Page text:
Turner Ellis Tenney, known as Tfue on Twitch and as a competitive player of Fortnite, has announced that he will be taking a break from streaming. In a burst of three short tweets, Turner stated that despite having everything he could ask for in life, he feels trapped and unhappy.
Turner has been in the spotlight throughout this passed year, but not always for reasons that one would want as a streamer. Certainly, he appears often for his Fortnite streams, collaborations with other players, and competitive events. In addition, however, there have been some downsides as well, such as when Turner declared that FaZe Clan had locked him into a contract that was terribly one-sided and unfair, with both sides going back and forth for months with no clear resolution.
Turner also qualified for the first Fortnite World Cup Championship, but was considered to have under performed, placing 67th overall among the 100 participants. Under performance is relative of course, as securing such a position in one of the most popular games in the world is no small feat, and there are more than 250 million registered accounts. Still, critics did not shy away from describing his performance overall as underwhelming.
Recently Turner joined the long list of streamers to allegedly use a racial slur while streaming Minecraft, and then seems to have received preferential treatment by the Twitch moderation team, which is well known for its inconsistent disciplinary action, especially when it comes to popular streamers that bring in a large number of viewers.
Part of his decision may be due to the frustration expressed by Turner following a small falling out with fellow gaming partners Dennis "cloakzy" Lepore and Thomas "72hrs" Mulligan. The three often practice together in Fortnite but were offered the opportunity to stream the latest Madden game in exchange for sponsorship. Turner rejected the deal presumably with the assumption that his partners would as well, but instead they both signed on. Turner stated on the matter, "So now I'm out of over $140,000 because I thought we were going to practice, and now I'm here."
To casual observers, all the events described above may seem like a mountain of activity, and they would be correct in thinking that. The pressure that can build upon mental health to be a top competitor in a game with millions of players vying for a top spot, while also constantly hustling and selling oneself as an entertainer on Twitch, while also navigating legal contracts with esports organizations, and everything in between, is enough to drag even the strongest-willed individuals down after a while.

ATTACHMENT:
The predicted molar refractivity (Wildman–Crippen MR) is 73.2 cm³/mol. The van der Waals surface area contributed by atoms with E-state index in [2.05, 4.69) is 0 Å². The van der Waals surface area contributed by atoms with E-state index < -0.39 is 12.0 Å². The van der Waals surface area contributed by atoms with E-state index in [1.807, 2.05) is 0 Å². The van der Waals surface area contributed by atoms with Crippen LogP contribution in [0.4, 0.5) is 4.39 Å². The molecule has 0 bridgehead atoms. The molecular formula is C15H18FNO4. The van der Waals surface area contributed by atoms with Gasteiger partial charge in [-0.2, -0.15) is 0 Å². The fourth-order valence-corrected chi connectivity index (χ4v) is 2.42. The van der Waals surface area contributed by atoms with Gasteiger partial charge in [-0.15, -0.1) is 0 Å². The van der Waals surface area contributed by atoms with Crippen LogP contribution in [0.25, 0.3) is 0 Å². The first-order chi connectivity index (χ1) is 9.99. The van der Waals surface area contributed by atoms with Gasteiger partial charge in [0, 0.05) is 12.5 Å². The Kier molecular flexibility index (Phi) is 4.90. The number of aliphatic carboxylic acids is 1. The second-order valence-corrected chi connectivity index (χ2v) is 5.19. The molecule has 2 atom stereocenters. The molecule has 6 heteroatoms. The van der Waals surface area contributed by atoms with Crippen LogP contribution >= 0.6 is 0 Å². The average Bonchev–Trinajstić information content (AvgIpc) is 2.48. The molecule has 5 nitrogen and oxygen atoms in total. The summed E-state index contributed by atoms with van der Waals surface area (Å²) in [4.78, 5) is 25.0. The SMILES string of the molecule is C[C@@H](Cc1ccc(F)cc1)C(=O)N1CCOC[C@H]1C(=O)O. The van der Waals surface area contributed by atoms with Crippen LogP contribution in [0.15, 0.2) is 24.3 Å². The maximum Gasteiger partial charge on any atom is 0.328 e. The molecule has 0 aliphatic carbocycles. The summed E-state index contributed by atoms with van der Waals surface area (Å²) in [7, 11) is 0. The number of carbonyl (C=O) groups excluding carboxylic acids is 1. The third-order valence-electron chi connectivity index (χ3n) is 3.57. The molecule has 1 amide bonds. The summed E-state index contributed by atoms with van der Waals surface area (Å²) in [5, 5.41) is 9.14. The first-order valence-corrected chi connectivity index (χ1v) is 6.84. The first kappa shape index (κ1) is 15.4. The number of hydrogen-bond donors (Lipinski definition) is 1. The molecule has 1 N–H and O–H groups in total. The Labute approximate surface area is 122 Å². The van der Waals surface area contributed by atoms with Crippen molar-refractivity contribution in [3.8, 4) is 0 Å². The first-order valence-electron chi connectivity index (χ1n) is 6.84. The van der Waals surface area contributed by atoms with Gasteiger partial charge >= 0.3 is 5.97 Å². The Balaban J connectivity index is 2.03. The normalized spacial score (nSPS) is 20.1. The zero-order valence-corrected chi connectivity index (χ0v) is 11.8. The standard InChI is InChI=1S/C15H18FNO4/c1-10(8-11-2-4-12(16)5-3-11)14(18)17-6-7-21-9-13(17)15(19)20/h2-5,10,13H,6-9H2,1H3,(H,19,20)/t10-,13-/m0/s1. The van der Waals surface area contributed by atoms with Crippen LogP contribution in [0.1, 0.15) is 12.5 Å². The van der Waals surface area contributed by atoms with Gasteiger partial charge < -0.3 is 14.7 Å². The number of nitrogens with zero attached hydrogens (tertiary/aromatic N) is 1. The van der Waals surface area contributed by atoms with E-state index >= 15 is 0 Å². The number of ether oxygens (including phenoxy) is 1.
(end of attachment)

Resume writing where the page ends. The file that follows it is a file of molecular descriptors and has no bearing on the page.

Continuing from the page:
The struggles of working to maintain a well-known and relevant online persona on platforms like Twitch or YouTube can be exhausting, and the effects can be detrimental to mental health. Recently, Laina Morris announced that she would be quitting YouTube amid her own struggles with mental health. She is best known for embracing the “overly attached girlfriend” meme, and she spoke candidly about the struggles associated with a never-ending demand for more and more content.
The culmination of such problems can lead to tragedy as well, as seen with Desmond Amofah, known on YouTube as Etika. He posted an emotional video that described his own deteriorating mental health and is presumed to have jumped from the Manhattan Bridge, as his body was found five days after his disappearance in the East River.
Turner’s decision to stop streaming for now is not only a healthy decision, it should be the norm among all streamers. However, this is all but impossible in most cases, since views and subscriptions are what provide them with compensation, and these dry up quickly if one is not producing content all of the time.